But here’s the rub: Training in those near maximal loading zones, like 90-100 percent of 1RM, should be done for very limited periods at a time. Lifting in the highest of the intensity ranges is incredibly taxing at the systemic level, and you can only take so much of it.
This is why, if you study great coaches, you’ll find them building training cycles primarily within the 60-80 percent range. They aren’t out loading the bar maximally each week. And when they do, it’s for very short periods at a time.
Once you get closer to a competition or want to “test” for the next training cycle, it’s time to systematically ramp up the loading. If the lifter is competing, the goal is to overreach and then deload in order to allow for super-compensation to manifest. This is known as “peaking.”
If you’re testing for the next training cycle, then it doesn’t need to be a true max test. I’m dead serious, PR hunters. Most of the time, the lifter can use a specific loading for a set number of repetitions—say, 2-3—and, depending on the lifting speed, use it as a fairly accurate way to determine how to set up the next training cycle in terms of loading.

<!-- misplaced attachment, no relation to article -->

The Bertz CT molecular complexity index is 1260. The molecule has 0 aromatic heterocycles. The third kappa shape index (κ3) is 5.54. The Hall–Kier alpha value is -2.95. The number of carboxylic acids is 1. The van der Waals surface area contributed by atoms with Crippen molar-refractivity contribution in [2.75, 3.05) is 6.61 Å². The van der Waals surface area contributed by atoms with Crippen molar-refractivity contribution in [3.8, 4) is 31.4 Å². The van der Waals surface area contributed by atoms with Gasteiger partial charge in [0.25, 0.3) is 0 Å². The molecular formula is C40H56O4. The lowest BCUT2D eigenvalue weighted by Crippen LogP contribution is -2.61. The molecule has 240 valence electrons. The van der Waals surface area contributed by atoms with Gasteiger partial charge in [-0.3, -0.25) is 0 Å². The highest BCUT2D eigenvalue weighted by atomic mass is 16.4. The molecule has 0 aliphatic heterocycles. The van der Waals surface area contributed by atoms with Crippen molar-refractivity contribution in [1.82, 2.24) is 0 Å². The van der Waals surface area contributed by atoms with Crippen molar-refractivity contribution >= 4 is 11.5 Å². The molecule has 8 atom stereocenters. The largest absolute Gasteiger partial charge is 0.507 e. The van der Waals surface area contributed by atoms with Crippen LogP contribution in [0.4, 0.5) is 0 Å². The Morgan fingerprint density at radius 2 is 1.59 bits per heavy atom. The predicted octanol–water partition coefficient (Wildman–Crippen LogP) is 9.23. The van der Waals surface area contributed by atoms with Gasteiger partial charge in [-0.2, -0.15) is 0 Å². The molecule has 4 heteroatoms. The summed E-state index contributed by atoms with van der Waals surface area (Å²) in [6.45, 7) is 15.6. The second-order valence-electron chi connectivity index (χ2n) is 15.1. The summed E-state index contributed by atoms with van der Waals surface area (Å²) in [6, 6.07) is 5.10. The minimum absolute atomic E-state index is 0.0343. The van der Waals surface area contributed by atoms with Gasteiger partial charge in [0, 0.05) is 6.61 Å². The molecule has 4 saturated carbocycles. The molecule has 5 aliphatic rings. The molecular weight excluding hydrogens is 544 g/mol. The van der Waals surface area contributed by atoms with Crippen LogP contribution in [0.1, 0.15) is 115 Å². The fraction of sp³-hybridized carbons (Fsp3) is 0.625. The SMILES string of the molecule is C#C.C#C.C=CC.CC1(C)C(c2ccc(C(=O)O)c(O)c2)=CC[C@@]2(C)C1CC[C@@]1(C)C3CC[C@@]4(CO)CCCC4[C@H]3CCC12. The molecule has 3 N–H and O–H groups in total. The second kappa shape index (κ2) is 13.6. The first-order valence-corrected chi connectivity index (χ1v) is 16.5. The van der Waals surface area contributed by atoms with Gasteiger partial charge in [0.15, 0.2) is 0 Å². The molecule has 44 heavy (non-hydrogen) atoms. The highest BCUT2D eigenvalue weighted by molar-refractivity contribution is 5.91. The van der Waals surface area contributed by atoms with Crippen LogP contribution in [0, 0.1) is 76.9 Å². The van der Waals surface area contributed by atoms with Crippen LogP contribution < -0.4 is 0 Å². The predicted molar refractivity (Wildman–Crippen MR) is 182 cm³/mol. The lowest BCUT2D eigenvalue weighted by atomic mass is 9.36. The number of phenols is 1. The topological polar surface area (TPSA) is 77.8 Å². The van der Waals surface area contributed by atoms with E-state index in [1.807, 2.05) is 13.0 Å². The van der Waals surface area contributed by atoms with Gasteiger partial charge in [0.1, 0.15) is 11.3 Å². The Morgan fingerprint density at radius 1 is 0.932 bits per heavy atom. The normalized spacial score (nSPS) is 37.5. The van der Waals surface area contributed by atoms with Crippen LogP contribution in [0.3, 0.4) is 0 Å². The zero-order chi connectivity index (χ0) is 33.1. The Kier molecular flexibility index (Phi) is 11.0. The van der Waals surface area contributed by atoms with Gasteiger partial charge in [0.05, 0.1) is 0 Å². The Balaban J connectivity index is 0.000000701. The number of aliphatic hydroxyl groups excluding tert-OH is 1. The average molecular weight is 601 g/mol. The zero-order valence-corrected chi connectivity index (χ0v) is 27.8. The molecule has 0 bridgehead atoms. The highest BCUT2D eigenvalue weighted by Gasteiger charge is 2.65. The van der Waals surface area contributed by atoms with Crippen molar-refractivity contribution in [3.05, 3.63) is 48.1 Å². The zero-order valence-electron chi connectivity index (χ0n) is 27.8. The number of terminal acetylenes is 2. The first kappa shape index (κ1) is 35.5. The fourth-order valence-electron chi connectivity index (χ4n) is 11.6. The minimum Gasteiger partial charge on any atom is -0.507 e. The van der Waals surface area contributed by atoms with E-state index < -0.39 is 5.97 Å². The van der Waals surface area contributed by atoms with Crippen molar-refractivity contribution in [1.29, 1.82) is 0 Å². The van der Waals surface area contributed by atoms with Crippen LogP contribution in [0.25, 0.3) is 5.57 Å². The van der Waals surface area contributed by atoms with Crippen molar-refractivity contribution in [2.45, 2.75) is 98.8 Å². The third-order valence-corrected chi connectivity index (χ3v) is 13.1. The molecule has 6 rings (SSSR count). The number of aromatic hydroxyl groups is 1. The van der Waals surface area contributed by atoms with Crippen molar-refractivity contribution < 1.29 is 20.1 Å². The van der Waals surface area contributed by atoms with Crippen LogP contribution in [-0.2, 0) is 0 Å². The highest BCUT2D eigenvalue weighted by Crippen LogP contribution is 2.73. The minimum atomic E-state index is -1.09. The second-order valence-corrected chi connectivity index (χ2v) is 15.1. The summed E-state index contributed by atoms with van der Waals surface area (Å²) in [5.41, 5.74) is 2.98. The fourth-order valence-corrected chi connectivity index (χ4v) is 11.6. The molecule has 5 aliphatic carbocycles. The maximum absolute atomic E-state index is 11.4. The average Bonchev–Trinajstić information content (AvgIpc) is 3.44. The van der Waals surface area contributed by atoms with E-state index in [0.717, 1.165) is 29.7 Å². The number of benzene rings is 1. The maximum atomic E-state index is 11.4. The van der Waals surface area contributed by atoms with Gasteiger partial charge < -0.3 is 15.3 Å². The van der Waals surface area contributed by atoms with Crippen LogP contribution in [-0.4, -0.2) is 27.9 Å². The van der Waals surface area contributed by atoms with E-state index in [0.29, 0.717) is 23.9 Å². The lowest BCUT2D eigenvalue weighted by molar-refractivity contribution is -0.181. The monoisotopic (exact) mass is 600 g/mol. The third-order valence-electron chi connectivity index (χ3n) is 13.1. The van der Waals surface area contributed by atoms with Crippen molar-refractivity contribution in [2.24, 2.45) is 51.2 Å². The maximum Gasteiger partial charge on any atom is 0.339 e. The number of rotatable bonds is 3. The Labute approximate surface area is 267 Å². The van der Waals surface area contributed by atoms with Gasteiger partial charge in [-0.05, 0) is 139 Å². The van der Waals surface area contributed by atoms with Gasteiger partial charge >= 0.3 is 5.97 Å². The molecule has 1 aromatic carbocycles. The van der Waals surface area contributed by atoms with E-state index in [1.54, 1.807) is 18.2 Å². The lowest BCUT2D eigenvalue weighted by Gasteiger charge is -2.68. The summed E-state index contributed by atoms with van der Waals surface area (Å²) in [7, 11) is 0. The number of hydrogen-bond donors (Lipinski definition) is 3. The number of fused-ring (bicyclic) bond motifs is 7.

One of the most common methods is to test with a triple at 90 percent. If it moves relatively fast, then the lifter can be fairly confident that their 100 percent goal would be doable.
The patient lifter who sees the big picture has no problem spending months at a time within these loading ranges, using that time to focus on technique improvement and bar speed. Both of these things will have plenty of direct carryover into a training phase that calls for higher intensities.
Law 4: Program with Your Average, Not Your All-Time Best
During an interview I once said, “If you go into the gym and you’re having an awesome day, an unusually awesome day, and you squat an all-time best of 650, it doesn’t make you a 650 squatter.”
The conversation was about how to effectively program your intensities during your training cycles, and that if you want to program in a way that is result producing, then you don’t take your all-time best lifts to base those training cycles around.
You don’t take that 650 and base your programming around it because you’re not capable of squatting 650 all the time. Thus, in your programming, you’re “not a 650 squatter.”
Here’s what that means in action: The guy who faceplanted by week three or four of his training plan was guilty of programming with his ego—and his PRs. That throbbing IT band and achy hip is your body telling you what an idiot you are for believing you’re really a 650 squatter.
This was a huge lesson for me to learn in terms of result-producing training cycles. And once I learned it, I was able to put together one productive training cycle after another. I stopped programming based on what I wanted to hit, or could hit on my best day, and starting programming based around what I was capable of 90 percent of the time.
I call it your everyday max, or EDM. I also like the term “effective programming max.”